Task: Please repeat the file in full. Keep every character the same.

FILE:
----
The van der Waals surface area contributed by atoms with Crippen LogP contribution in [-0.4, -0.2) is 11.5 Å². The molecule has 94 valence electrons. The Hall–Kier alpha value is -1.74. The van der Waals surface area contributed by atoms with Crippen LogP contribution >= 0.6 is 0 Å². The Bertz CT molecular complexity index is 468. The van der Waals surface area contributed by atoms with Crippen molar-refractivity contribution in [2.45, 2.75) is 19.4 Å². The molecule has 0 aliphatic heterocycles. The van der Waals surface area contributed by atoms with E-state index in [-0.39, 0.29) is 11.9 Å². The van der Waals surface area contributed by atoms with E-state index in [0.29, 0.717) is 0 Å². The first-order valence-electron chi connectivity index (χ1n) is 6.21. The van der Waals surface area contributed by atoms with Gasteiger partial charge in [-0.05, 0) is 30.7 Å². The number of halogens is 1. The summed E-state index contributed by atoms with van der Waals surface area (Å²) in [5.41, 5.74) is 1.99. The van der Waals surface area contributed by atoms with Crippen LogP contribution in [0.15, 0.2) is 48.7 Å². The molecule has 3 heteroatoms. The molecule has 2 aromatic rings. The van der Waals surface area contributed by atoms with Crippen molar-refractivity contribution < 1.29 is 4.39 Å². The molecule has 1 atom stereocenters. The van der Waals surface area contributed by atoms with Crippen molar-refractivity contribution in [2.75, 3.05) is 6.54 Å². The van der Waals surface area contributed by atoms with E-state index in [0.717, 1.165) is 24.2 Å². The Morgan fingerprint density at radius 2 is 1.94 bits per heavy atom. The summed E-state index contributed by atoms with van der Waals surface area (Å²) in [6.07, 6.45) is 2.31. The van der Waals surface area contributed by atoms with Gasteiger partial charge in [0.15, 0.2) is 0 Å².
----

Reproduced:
The van der Waals surface area contributed by atoms with Crippen LogP contribution in [-0.4, -0.2) is 11.5 Å². The molecule has 94 valence electrons. The Hall–Kier alpha value is -1.74. The van der Waals surface area contributed by atoms with Crippen LogP contribution >= 0.6 is 0 Å². The Bertz CT molecular complexity index is 468. The van der Waals surface area contributed by atoms with Crippen molar-refractivity contribution in [2.45, 2.75) is 19.4 Å². The molecule has 0 aliphatic heterocycles. The van der Waals surface area contributed by atoms with E-state index in [-0.39, 0.29) is 11.9 Å². The van der Waals surface area contributed by atoms with E-state index in [0.29, 0.717) is 0 Å². The first-order valence-electron chi connectivity index (χ1n) is 6.21. The van der Waals surface area contributed by atoms with Gasteiger partial charge in [-0.05, 0) is 30.7 Å². The number of halogens is 1. The summed E-state index contributed by atoms with van der Waals surface area (Å²) in [5.41, 5.74) is 1.99. The van der Waals surface area contributed by atoms with Crippen LogP contribution in [0.15, 0.2) is 48.7 Å². The molecule has 3 heteroatoms. The molecule has 2 aromatic rings. The van der Waals surface area contributed by atoms with Crippen molar-refractivity contribution < 1.29 is 4.39 Å². The molecule has 1 atom stereocenters. The van der Waals surface area contributed by atoms with Crippen molar-refractivity contribution in [2.75, 3.05) is 6.54 Å². The van der Waals surface area contributed by atoms with E-state index in [0.717, 1.165) is 24.2 Å². The Morgan fingerprint density at radius 2 is 1.94 bits per heavy atom. The summed E-state index contributed by atoms with van der Waals surface area (Å²) in [6.07, 6.45) is 2.31. The van der Waals surface area contributed by atoms with Gasteiger partial charge in [0.15, 0.2) is 0 Å².